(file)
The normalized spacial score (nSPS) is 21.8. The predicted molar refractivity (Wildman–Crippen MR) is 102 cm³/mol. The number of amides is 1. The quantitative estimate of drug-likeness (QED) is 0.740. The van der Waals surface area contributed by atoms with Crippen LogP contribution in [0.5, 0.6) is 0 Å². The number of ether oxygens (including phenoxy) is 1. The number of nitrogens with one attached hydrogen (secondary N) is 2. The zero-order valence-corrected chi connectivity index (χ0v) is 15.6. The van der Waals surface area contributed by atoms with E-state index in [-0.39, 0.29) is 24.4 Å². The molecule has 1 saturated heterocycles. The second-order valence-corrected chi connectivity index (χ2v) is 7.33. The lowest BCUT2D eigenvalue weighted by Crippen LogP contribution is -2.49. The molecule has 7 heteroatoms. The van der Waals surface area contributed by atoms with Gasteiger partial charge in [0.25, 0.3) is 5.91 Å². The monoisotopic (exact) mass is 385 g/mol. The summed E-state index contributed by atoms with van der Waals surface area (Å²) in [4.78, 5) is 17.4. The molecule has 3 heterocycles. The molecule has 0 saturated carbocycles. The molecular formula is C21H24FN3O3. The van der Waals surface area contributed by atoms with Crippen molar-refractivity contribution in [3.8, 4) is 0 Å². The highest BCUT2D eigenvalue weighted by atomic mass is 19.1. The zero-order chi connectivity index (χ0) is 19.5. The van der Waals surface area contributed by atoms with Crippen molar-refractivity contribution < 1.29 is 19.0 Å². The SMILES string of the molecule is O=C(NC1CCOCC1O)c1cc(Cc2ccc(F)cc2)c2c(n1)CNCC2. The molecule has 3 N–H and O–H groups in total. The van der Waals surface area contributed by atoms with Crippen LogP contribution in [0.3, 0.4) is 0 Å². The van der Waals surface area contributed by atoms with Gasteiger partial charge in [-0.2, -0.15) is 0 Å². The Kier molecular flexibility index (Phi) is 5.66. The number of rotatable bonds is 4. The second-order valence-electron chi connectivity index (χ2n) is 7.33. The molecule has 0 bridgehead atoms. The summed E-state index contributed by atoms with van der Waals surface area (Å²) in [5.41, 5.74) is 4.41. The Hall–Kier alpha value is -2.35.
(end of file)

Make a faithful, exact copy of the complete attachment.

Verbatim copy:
The normalized spacial score (nSPS) is 21.8. The predicted molar refractivity (Wildman–Crippen MR) is 102 cm³/mol. The number of amides is 1. The quantitative estimate of drug-likeness (QED) is 0.740. The van der Waals surface area contributed by atoms with Crippen LogP contribution in [0.5, 0.6) is 0 Å². The number of ether oxygens (including phenoxy) is 1. The number of nitrogens with one attached hydrogen (secondary N) is 2. The zero-order valence-corrected chi connectivity index (χ0v) is 15.6. The van der Waals surface area contributed by atoms with E-state index in [-0.39, 0.29) is 24.4 Å². The molecule has 1 saturated heterocycles. The second-order valence-corrected chi connectivity index (χ2v) is 7.33. The lowest BCUT2D eigenvalue weighted by Crippen LogP contribution is -2.49. The molecule has 7 heteroatoms. The van der Waals surface area contributed by atoms with Gasteiger partial charge in [0.25, 0.3) is 5.91 Å². The monoisotopic (exact) mass is 385 g/mol. The summed E-state index contributed by atoms with van der Waals surface area (Å²) in [4.78, 5) is 17.4. The molecule has 3 heterocycles. The molecule has 0 saturated carbocycles. The molecular formula is C21H24FN3O3. The van der Waals surface area contributed by atoms with Crippen molar-refractivity contribution in [3.8, 4) is 0 Å². The highest BCUT2D eigenvalue weighted by atomic mass is 19.1. The zero-order chi connectivity index (χ0) is 19.5. The van der Waals surface area contributed by atoms with Crippen molar-refractivity contribution < 1.29 is 19.0 Å². The SMILES string of the molecule is O=C(NC1CCOCC1O)c1cc(Cc2ccc(F)cc2)c2c(n1)CNCC2. The molecule has 3 N–H and O–H groups in total. The van der Waals surface area contributed by atoms with Crippen LogP contribution in [0.3, 0.4) is 0 Å². The van der Waals surface area contributed by atoms with Gasteiger partial charge in [-0.2, -0.15) is 0 Å². The Kier molecular flexibility index (Phi) is 5.66. The number of rotatable bonds is 4. The second-order valence-electron chi connectivity index (χ2n) is 7.33. The molecule has 0 bridgehead atoms. The summed E-state index contributed by atoms with van der Waals surface area (Å²) in [5.41, 5.74) is 4.41. The Hall–Kier alpha value is -2.35.